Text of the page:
Definition of transpontine
1 : situated on the farther side of a bridge
2 British : situated on the south side of the Thames
Did You Know?
Usually the prefix trans-, meaning "across," allows for a reciprocal perspective. Whether you're in Europe or America, for example, transoceanic countries are countries across the ocean from where you are. But that's not the way it originally worked with "transpontine." The "pont-" in "transpontine" is from the Latin pons, meaning "bridge," and the bridge in this case was, at first, any bridge that crossed the River Thames in the city of London. "Across the bridge" meant on one side of the river only - the south side. That's where the theaters that featured popular melodramas were located, and Victorian Londoners first used "transpontine" to distinguish them from their more respectable "cispontine" ("situated on the nearer side of a bridge") counterparts north of the Thames.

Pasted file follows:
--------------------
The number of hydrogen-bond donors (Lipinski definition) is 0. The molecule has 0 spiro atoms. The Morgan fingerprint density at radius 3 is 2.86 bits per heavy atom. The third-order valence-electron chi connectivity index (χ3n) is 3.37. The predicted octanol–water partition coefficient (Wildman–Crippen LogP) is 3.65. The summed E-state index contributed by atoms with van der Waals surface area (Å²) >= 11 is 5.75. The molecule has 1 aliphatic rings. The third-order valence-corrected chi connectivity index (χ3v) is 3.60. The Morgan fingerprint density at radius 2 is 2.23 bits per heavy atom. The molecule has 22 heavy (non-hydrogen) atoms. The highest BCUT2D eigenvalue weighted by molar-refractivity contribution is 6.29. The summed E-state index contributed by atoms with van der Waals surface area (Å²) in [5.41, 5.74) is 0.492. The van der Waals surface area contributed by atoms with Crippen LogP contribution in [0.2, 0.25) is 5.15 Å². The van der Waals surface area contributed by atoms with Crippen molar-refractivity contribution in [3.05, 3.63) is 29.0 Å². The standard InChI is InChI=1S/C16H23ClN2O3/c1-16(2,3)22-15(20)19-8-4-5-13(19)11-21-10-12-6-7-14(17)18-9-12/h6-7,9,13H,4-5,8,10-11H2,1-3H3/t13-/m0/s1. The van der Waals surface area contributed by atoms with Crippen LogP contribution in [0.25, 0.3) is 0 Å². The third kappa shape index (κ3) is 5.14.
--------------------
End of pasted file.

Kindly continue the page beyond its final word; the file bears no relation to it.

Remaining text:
Origin of transpontine
trans- + Latin pont-, pons bridge — more at find
First Known Use: 1844
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